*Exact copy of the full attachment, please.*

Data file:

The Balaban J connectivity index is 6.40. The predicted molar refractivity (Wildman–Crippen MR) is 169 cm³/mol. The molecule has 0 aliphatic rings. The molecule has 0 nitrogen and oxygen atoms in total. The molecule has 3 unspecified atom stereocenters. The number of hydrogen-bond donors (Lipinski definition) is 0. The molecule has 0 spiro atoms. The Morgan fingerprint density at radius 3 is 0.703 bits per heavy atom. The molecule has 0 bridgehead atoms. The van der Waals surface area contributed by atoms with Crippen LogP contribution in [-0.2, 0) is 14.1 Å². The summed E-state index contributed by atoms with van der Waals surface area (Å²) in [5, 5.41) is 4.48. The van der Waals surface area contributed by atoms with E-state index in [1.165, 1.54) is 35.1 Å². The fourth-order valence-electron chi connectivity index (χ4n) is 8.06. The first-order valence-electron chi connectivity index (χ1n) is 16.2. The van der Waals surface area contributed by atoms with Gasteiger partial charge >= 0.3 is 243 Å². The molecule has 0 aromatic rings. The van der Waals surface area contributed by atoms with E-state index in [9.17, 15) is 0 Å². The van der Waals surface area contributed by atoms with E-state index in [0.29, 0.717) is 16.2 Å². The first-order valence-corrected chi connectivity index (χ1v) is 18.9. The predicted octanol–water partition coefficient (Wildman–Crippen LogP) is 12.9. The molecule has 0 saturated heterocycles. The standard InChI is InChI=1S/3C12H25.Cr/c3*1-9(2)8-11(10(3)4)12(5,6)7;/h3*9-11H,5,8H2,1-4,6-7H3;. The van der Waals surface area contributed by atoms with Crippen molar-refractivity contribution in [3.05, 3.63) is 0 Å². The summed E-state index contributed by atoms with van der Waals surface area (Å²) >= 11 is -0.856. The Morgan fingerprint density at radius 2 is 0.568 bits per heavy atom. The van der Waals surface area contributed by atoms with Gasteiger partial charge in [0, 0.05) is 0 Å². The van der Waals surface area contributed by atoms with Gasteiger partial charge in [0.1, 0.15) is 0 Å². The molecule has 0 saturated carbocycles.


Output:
The Balaban J connectivity index is 6.40. The predicted molar refractivity (Wildman–Crippen MR) is 169 cm³/mol. The molecule has 0 aliphatic rings. The molecule has 0 nitrogen and oxygen atoms in total. The molecule has 3 unspecified atom stereocenters. The number of hydrogen-bond donors (Lipinski definition) is 0. The molecule has 0 spiro atoms. The Morgan fingerprint density at radius 3 is 0.703 bits per heavy atom. The molecule has 0 bridgehead atoms. The van der Waals surface area contributed by atoms with Crippen LogP contribution in [-0.2, 0) is 14.1 Å². The summed E-state index contributed by atoms with van der Waals surface area (Å²) in [5, 5.41) is 4.48. The van der Waals surface area contributed by atoms with E-state index in [1.165, 1.54) is 35.1 Å². The fourth-order valence-electron chi connectivity index (χ4n) is 8.06. The first-order valence-electron chi connectivity index (χ1n) is 16.2. The van der Waals surface area contributed by atoms with Gasteiger partial charge >= 0.3 is 243 Å². The molecule has 0 aromatic rings. The van der Waals surface area contributed by atoms with E-state index in [9.17, 15) is 0 Å². The van der Waals surface area contributed by atoms with E-state index in [0.29, 0.717) is 16.2 Å². The first-order valence-corrected chi connectivity index (χ1v) is 18.9. The predicted octanol–water partition coefficient (Wildman–Crippen LogP) is 12.9. The molecule has 0 saturated heterocycles. The standard InChI is InChI=1S/3C12H25.Cr/c3*1-9(2)8-11(10(3)4)12(5,6)7;/h3*9-11H,5,8H2,1-4,6-7H3;. The van der Waals surface area contributed by atoms with Crippen molar-refractivity contribution in [3.05, 3.63) is 0 Å². The summed E-state index contributed by atoms with van der Waals surface area (Å²) >= 11 is -0.856. The Morgan fingerprint density at radius 2 is 0.568 bits per heavy atom. The van der Waals surface area contributed by atoms with Gasteiger partial charge in [0, 0.05) is 0 Å². The van der Waals surface area contributed by atoms with Gasteiger partial charge in [0.1, 0.15) is 0 Å². The molecule has 0 saturated carbocycles.